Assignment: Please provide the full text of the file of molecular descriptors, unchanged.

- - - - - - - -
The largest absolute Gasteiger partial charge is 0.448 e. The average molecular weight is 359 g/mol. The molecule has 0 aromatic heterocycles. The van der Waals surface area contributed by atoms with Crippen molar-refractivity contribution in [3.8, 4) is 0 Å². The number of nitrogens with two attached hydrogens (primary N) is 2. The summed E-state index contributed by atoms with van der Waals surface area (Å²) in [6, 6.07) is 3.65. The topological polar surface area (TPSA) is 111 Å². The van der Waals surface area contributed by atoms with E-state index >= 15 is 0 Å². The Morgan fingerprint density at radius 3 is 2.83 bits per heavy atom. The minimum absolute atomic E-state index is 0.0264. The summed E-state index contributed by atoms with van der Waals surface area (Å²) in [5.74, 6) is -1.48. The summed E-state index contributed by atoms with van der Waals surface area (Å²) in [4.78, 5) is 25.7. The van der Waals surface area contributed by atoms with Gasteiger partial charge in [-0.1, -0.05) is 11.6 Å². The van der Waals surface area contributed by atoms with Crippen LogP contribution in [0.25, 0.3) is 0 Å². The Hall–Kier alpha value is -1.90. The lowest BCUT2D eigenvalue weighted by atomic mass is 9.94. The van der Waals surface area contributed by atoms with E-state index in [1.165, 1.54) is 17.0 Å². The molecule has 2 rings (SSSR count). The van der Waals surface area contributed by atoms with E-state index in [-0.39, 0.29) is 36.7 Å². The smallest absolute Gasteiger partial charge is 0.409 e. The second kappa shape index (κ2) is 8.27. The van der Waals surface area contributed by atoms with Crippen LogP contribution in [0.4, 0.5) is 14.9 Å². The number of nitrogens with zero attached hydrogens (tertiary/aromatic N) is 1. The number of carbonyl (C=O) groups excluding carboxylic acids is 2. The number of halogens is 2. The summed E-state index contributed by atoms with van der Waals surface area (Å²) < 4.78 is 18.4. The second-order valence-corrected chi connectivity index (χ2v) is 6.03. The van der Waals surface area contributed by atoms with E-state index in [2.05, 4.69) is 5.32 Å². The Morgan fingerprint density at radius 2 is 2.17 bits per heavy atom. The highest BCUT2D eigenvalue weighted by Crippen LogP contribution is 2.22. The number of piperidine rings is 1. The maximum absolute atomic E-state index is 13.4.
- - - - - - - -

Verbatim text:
The largest absolute Gasteiger partial charge is 0.448 e. The average molecular weight is 359 g/mol. The molecule has 0 aromatic heterocycles. The van der Waals surface area contributed by atoms with Crippen molar-refractivity contribution in [3.8, 4) is 0 Å². The number of nitrogens with two attached hydrogens (primary N) is 2. The summed E-state index contributed by atoms with van der Waals surface area (Å²) in [6, 6.07) is 3.65. The topological polar surface area (TPSA) is 111 Å². The van der Waals surface area contributed by atoms with E-state index >= 15 is 0 Å². The Morgan fingerprint density at radius 3 is 2.83 bits per heavy atom. The minimum absolute atomic E-state index is 0.0264. The summed E-state index contributed by atoms with van der Waals surface area (Å²) in [5.74, 6) is -1.48. The summed E-state index contributed by atoms with van der Waals surface area (Å²) in [4.78, 5) is 25.7. The van der Waals surface area contributed by atoms with Gasteiger partial charge in [-0.1, -0.05) is 11.6 Å². The van der Waals surface area contributed by atoms with Crippen LogP contribution in [0.25, 0.3) is 0 Å². The Hall–Kier alpha value is -1.90. The lowest BCUT2D eigenvalue weighted by atomic mass is 9.94. The van der Waals surface area contributed by atoms with E-state index in [1.165, 1.54) is 17.0 Å². The molecule has 2 rings (SSSR count). The van der Waals surface area contributed by atoms with E-state index in [-0.39, 0.29) is 36.7 Å². The smallest absolute Gasteiger partial charge is 0.409 e. The second kappa shape index (κ2) is 8.27. The van der Waals surface area contributed by atoms with Crippen LogP contribution in [0.4, 0.5) is 14.9 Å². The number of nitrogens with zero attached hydrogens (tertiary/aromatic N) is 1. The number of carbonyl (C=O) groups excluding carboxylic acids is 2. The number of halogens is 2. The summed E-state index contributed by atoms with van der Waals surface area (Å²) < 4.78 is 18.4. The second-order valence-corrected chi connectivity index (χ2v) is 6.03. The van der Waals surface area contributed by atoms with E-state index in [2.05, 4.69) is 5.32 Å². The Morgan fingerprint density at radius 2 is 2.17 bits per heavy atom. The highest BCUT2D eigenvalue weighted by Crippen LogP contribution is 2.22. The number of piperidine rings is 1. The maximum absolute atomic E-state index is 13.4.